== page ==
I’ve thinking about endings. Story endings. 

See, a horror loving friend had a movie night the other night and, as one does, decided to stick on an “old” and “classic” movie. Did she pick something like, oh, James Whale’s Frankenstein? What about Invasion of the Body Snatchers? Perhaps The Shining or The Exorcist, those 70s classics? But no. She didn’t even go Hammer Horror from that period, which I would’ve loved. Look, I’m not picky. I’d consider the original Freddy Krueger Nightmare on Elm St a classic. 

But my friend is significantly younger than me, so what she picked was… The Mist. From 2007. Hmmm.

Anyway, after having some severe words with her about what constitutes a ‘classic’, or even ‘old’, and after said friend mocked me in return for being middle-aged and out of touch – all undoubtedly true – we all sat down with several bottles of wine (necessary for this film) to watch it. Then we all got into semi-drunken arguments about the ending. As a bunch of horror readers, writers and pop culture consumers are wont to do. 

Oh, and before I forget: spoilers ahead. I don’t know if it’s possible to spoil a move that’s a dozen years old, especially in a blog post titled “Endings”, but I did see someone put a spoiler warning on an online forum discussion of Alexandre Dumas’s The Count of Monte Cristo once, and that book’s well over 170 years old, so what do I know about modern spoiler culture?

Um… where was I headed, before I paused to roll my eyes at spoiler warnings?

That’s right. The Mist, circa 2007. If you don’t know the ending by now, here’s my rendition of it: after surviving the endless horrors that usually occur in a Stephen King tale, the protagonist and his plucky band of survivors (read: a nice older couple, a love interest, and his 8yo son, the protection of whom has hitherto been his entire character motivation), give up and he shoots them all dead. This is instead of letting the monsters get to them, or something. Even though they’ve risked far more multiple times than stepping outside of the car into the mist and seeing if they maybe can walk it. Anyway, thirty seconds after he literally kills his own child, the army rolls in and he finds they were all saved after all. Oh, the horror.

People hated this ending. 

I hated this ending. 

But my movie-night-hosting-friend *loved* this ending, and knows just how controversial that stance is, hence her desire to ply everyone with wine and stick this particular film on. She loves the ending because it’s grim and brutal and horror. She also loves a good argument. Her argument to those of us who hated the ending was we’re just not tough enough to cope with a downer ending and wanted some kind of happy fairytale finale. 

Let me tell you, in horror writing circles, thems fighting words.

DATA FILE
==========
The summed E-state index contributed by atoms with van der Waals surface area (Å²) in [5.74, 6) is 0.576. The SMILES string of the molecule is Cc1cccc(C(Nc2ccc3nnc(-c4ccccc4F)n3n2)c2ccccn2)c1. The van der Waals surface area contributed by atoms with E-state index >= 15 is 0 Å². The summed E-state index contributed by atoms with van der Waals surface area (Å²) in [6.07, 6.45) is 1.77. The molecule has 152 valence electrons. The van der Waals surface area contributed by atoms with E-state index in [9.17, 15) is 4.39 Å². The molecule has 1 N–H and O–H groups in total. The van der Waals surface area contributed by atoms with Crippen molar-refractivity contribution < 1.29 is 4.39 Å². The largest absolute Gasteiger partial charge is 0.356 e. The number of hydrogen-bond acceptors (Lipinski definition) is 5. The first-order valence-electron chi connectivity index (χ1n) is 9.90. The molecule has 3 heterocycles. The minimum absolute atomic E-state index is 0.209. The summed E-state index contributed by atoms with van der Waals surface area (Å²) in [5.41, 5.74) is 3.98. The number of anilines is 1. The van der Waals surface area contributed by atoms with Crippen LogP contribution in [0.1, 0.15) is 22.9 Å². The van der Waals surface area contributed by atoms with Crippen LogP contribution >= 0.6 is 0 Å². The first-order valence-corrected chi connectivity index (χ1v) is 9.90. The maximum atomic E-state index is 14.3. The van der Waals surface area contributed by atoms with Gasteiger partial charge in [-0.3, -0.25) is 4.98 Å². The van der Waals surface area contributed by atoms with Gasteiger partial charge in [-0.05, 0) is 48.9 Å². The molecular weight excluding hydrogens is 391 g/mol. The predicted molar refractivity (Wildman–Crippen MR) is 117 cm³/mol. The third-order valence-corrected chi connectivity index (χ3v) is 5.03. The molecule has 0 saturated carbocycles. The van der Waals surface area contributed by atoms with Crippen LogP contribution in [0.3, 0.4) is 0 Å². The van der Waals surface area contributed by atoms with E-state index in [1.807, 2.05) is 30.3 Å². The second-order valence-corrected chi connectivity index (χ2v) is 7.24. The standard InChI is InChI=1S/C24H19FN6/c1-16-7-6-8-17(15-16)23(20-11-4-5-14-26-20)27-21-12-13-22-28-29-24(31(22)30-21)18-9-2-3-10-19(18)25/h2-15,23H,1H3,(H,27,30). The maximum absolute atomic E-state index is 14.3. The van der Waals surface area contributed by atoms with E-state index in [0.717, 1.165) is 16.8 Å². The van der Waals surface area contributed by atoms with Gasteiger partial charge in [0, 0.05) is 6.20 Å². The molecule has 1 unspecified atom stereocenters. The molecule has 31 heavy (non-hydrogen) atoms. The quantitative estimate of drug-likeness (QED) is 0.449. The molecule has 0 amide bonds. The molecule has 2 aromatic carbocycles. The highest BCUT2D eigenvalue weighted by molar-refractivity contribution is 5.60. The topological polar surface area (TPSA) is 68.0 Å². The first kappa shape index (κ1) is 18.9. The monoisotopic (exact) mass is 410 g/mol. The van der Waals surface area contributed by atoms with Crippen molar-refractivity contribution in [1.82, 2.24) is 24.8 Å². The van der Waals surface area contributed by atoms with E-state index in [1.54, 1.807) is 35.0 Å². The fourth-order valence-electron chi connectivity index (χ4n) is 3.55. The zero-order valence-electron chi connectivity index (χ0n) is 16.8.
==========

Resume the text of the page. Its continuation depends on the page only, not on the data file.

So I’m here to tell you why I hated the ending and it’s nothing to do with not being able to deal with grim, brutal, horror movie endings. It’s because that particular ending is entirely unearned in a storytelling sense. It makes no narrative sense. It is plonked on purely for shock value.

In a story, your ending has to be earned. That version of The Mist is a damn fine movie which I absolutely loved… right up until the end, which destroyed it. Because the ending was unearned and unrelated to the actual story. If the protagonist had been struggling throughout the film with a dark part of himself that didn’t want to protect or care for his kid, while still loving him, then having to shoot the child dead right when he’d finally embraced a protector’s role would have been a truly tragic, gut-wrenching end. 

That’s not what happened. There was no fatal flaw in the protagonist that he finally gave in to which provided our tragedy. It’s one thing for the external end goal to be survival, but they fail and all die. But story endings are wrapped up in the protagonist’s internal journey, their character arc, and this ending made zero sense to any character’s arc in the film.

Which is a shame, because otherwise it’s a note-perfect flick which shows that no matter what external monster horrors threaten on the outside, the worst horror will always come from inside human beings. 

Maybe that’s why I hated the ending so much. It destroys a film I otherwise loved. Anyway, I haven’t seen the more recent Netflix remake, nor have I read the original King novella it’s based on. I’m not likely to watch/read either after the scarring left by version 2007.

So here’s the lesson of the tale, folks… make your ending count for the characters, not merely for the external plotline. That’s where it’ll hit your readers with a real emotional punch. 

And for the love of the old gods, do not stick on this flick when having a semi-drunken movie night with a bunch of horror movie fans. Please.